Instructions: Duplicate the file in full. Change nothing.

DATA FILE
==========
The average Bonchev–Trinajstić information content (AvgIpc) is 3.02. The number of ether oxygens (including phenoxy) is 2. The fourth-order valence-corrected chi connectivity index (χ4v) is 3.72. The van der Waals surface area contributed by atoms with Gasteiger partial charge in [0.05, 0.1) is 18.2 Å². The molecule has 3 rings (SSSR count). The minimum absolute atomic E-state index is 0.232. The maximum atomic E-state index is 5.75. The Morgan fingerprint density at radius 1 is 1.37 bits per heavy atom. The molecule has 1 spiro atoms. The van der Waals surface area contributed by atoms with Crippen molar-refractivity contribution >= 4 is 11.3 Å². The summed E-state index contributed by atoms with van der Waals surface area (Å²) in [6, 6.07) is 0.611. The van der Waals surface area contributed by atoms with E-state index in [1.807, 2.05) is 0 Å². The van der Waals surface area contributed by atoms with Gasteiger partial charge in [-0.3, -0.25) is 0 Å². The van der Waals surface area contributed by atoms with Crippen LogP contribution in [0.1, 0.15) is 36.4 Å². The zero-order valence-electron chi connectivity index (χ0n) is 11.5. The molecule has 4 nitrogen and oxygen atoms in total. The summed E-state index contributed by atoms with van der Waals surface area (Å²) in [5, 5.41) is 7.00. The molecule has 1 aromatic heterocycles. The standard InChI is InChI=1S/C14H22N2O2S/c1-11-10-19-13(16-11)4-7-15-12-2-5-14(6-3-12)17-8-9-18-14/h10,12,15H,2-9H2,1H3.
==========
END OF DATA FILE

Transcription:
The average Bonchev–Trinajstić information content (AvgIpc) is 3.02. The number of ether oxygens (including phenoxy) is 2. The fourth-order valence-corrected chi connectivity index (χ4v) is 3.72. The van der Waals surface area contributed by atoms with Gasteiger partial charge in [0.05, 0.1) is 18.2 Å². The molecule has 3 rings (SSSR count). The minimum absolute atomic E-state index is 0.232. The maximum atomic E-state index is 5.75. The Morgan fingerprint density at radius 1 is 1.37 bits per heavy atom. The molecule has 1 spiro atoms. The van der Waals surface area contributed by atoms with Crippen molar-refractivity contribution >= 4 is 11.3 Å². The summed E-state index contributed by atoms with van der Waals surface area (Å²) in [6, 6.07) is 0.611. The van der Waals surface area contributed by atoms with E-state index in [1.807, 2.05) is 0 Å². The van der Waals surface area contributed by atoms with Gasteiger partial charge in [-0.3, -0.25) is 0 Å². The van der Waals surface area contributed by atoms with Crippen LogP contribution in [0.1, 0.15) is 36.4 Å². The zero-order valence-electron chi connectivity index (χ0n) is 11.5. The molecule has 4 nitrogen and oxygen atoms in total. The summed E-state index contributed by atoms with van der Waals surface area (Å²) in [5, 5.41) is 7.00. The molecule has 1 aromatic heterocycles. The standard InChI is InChI=1S/C14H22N2O2S/c1-11-10-19-13(16-11)4-7-15-12-2-5-14(6-3-12)17-8-9-18-14/h10,12,15H,2-9H2,1H3.